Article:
Figure 3 presents the procedure used in this study. This study’s focus is on the selection of the feature vector (gray box in the diagram). The EL intensity of each of the pixels is used to determine the intensity distribution across the image. Different derived statistical parameters are then calculated based on the 1D pixel intensity histogram of high-resolution images (see Table A1). The proposed feature vector V1 contains 16 statistical parameters reducing the feature vector’s dimension by encoding the information into a smaller latent space to remove the redundant information from the data. This allows an efficient and fast process compared to the traditional methods, which use the 2D spatial information to identify the image’s defects. Finally, the developed feature vectors (V1 and V2) are used as an input for the three ML classifiers, as shown in Figure 4, for classifying the defects in the images.
As discussed, the defects are classified into three classes: (i) cracks (Mode B and C) (Class 0), (ii) finger failures and micro-cracks Mode A (Class 1), and (iii) no failures (Class 2). In total, 1385 defects have been identified (see Table 1).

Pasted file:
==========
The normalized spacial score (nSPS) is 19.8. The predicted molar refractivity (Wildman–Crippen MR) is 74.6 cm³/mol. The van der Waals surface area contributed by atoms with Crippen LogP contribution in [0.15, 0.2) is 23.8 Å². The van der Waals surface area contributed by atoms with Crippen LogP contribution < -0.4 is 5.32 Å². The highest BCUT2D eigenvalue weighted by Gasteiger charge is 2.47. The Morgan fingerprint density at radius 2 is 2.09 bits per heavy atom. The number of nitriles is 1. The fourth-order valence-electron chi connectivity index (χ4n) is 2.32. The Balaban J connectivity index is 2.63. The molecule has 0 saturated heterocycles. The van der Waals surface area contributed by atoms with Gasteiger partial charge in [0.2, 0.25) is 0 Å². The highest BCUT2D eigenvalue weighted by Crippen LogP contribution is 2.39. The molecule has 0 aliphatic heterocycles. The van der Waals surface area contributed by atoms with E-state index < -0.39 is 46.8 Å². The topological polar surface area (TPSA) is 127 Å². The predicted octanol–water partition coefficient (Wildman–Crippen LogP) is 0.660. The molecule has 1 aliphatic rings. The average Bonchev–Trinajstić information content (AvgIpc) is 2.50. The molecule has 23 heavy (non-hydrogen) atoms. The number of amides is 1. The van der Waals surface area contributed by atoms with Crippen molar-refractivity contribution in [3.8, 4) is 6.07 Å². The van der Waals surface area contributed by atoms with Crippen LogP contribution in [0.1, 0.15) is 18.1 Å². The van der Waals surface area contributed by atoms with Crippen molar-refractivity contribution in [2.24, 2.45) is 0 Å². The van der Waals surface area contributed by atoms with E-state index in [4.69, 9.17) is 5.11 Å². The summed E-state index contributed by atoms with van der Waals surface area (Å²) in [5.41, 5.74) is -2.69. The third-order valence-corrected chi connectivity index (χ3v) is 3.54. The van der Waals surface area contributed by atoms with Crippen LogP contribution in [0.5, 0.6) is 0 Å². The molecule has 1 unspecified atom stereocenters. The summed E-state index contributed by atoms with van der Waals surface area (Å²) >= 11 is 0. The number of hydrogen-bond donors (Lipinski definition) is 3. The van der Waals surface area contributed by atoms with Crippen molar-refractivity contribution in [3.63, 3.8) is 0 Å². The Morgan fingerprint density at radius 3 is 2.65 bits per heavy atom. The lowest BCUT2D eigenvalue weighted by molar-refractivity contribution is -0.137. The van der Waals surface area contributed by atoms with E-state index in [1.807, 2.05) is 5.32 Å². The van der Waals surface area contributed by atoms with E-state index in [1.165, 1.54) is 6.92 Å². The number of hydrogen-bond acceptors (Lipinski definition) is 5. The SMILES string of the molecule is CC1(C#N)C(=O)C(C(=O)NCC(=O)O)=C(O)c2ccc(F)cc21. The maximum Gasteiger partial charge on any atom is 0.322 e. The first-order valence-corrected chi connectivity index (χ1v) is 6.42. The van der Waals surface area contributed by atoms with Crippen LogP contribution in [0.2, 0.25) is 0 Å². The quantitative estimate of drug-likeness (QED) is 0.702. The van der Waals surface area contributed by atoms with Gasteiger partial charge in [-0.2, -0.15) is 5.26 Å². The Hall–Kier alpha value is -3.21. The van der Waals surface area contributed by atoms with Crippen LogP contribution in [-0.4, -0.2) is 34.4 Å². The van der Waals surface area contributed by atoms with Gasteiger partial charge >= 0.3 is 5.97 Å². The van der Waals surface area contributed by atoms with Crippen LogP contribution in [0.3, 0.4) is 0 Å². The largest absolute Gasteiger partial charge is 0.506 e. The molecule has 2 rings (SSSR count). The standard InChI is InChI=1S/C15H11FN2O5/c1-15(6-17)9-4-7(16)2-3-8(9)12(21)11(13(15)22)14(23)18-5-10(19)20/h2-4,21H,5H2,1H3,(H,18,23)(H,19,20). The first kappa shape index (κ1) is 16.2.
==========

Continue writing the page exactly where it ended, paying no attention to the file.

Statistical output metrics [47] such as recall, precision, accuracy, and F1 score are defined and used to evaluate the algorithms [47] (see definitions in Table 2).
The recall metric measures the percentage of total relevant results correctly classified by the algorithm, while precision is the ratio between correctly labeled positive outcomes and the total predicted positive outcomes. Accuracy is defined as the strength of the correlation between the predicted and the actual labels [47]. It is given as the ratio between the number of correct predictions and the total number of predictions. Nevertheless, accuracy is not the best representation of performance on unbalanced datasets. Hence, the F1 score metric, defined as the harmonic mean of precision and recall, is also computed in this study. It has been shown that the F1 score is a better indicator when analyzing unbalanced datasets [47].
For the training stage, to prevent under-fitting or over-fitting, Class 2 (no failures) is downsampled to 2185 cell images with approximately 700 cell images of each class label (as shown in Table 1). The training is done on 75% of the dataset, while the remaining 25% is used to evaluate the algorithm on previously unseen data (validation dataset) [48].

4. Results and Performance Discussion

Performance Analysis